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I’m Doug Weldon, artist and author living in Gainesville Florida.
Writing for a living.
I once worked as an art director for a multimedia production company called Lighthouse Education and Design. For a brief time, we were the world leader in food safety online training. Mostly because no one else was doing it. It was a new field and we had a blast. It was a dream job. It was Ralphie’s BB gun. Then … it was gone.
Someday, I hope to have that dream job feeling once more, filling my days with writing and painting, but for now, I am a medical courier with a long drive and lots of time to think about plot and characters. I write science fiction. Like you, I've read a great deal, but I decided that instead of searching for novels that turned out the way I wanted, I would simply write them. Not so simple, but immensely fun.
Why write science fiction?
This is the perfect genre to let me constructively daydream about the distant future. I take what I know of humanity, of what we are trying to become, and I place characters in this distant future, imagining challenges for them that are relatable but far beyond our everyday experience. Having talent and a skill-set leaning more towards the arts than hard science, I’ve always been drawn to space opera. I want stories that show us how problems can be overcome by our own collective ingenuity. Stories to inspire us. Stories to show us that our best dreams can one day become reality.
What is space opera?
A science fiction sub genre that places more emphasis on melodramatic interplanetary adventure than on hard science. More often than not, these stories are set in the distant future with characters possessing advanced abilities and technology.
Growing up in Florida.
This is a land of pirates and forts and Spanish treasure washing up on beaches, fossils of ancient creatures in the gravel beds of nearly every creek and river, and towering rockets launched to the moon. Hard not to develop a good imagination in a place like that. I had a childhood without cell phones and video games, and I could ride my bike without a helmet. I have memories of the moon landing, Skylab, and other missions of space exploration.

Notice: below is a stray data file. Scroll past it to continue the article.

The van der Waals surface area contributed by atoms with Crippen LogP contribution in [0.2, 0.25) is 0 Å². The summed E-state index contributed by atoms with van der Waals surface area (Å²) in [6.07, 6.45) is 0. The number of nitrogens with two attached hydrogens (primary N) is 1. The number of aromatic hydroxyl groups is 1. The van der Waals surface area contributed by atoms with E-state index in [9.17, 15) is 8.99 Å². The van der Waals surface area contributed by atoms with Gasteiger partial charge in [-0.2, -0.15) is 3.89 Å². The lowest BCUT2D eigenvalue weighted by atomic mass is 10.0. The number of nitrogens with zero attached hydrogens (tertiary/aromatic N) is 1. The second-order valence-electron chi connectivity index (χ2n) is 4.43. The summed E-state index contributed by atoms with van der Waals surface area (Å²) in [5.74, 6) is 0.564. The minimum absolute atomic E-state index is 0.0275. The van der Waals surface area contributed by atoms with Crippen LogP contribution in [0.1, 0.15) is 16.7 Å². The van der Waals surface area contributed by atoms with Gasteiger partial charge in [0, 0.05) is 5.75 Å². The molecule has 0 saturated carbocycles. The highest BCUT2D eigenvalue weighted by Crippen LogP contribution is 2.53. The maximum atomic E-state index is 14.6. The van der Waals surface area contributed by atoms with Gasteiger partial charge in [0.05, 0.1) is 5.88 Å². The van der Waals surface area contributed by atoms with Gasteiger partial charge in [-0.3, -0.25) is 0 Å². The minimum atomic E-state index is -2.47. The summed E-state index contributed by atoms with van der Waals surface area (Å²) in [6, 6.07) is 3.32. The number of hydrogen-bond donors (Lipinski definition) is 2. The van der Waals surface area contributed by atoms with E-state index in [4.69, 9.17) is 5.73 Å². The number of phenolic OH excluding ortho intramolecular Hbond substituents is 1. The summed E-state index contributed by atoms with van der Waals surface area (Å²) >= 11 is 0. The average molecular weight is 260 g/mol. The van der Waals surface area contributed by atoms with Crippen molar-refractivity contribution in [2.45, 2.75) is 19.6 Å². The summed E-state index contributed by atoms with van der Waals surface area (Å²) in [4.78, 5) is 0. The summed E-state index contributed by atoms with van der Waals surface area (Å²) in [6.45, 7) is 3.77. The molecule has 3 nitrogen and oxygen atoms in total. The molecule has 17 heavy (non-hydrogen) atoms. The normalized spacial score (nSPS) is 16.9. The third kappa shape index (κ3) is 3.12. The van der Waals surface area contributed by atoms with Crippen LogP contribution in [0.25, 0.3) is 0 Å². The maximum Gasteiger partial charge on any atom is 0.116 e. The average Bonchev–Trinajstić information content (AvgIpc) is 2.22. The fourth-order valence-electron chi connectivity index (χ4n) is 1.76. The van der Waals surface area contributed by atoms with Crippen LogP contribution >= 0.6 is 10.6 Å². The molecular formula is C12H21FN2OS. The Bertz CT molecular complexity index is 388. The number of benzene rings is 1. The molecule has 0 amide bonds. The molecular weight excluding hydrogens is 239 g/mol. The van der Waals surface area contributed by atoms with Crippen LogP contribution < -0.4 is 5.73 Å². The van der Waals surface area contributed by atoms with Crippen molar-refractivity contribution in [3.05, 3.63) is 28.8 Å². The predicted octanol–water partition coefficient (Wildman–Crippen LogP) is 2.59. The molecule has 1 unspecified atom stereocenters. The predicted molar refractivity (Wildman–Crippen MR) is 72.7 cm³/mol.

When I could drive, I spent a good amount of time at the bookshop in my local mall, perusing titles of hard sci-fi and space opera.
These are some of the novels which had an impact in my youth: Shadow Line from Glen Cook's Starfisher’s trilogy; life and mining on the terminator of a tide-locked planet. A Knight of Ghosts and Shadows by Poul Anderson, the first book I read from the writer of some of the most beautiful and descriptive prose I have ever encountered, often copying passages for study. David Brin’s Startide Rising, with dolphins that speak in haiku. Then there is The Mote in God’s Eye and a mission to a world populated by aliens with a secret.
Those were profound books. Next to these authors, I am navel lint. Next to these books, my work looks like this…
But I'm getting better.
Open this PDF of the first chapter of Indravati.
Judge for yourself.
John Scalzi, author of Old Man's War, recently said in an interview that he wished his books to be a gateway to greater authors. If my books could be known for one thing, I’d want it said that they kick boredom square in the nards.
Yes. I want boredom to get a kick in the nards!
Take a look on Amazon
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© 2016-2019 Doug Weldon
Contact: Mojofish Creative Enterprises, Inc. 3324 W. University Ave. PMB-377 Gainesville FL 32607
Unrequested manuscripts will be destroyed or returned unread.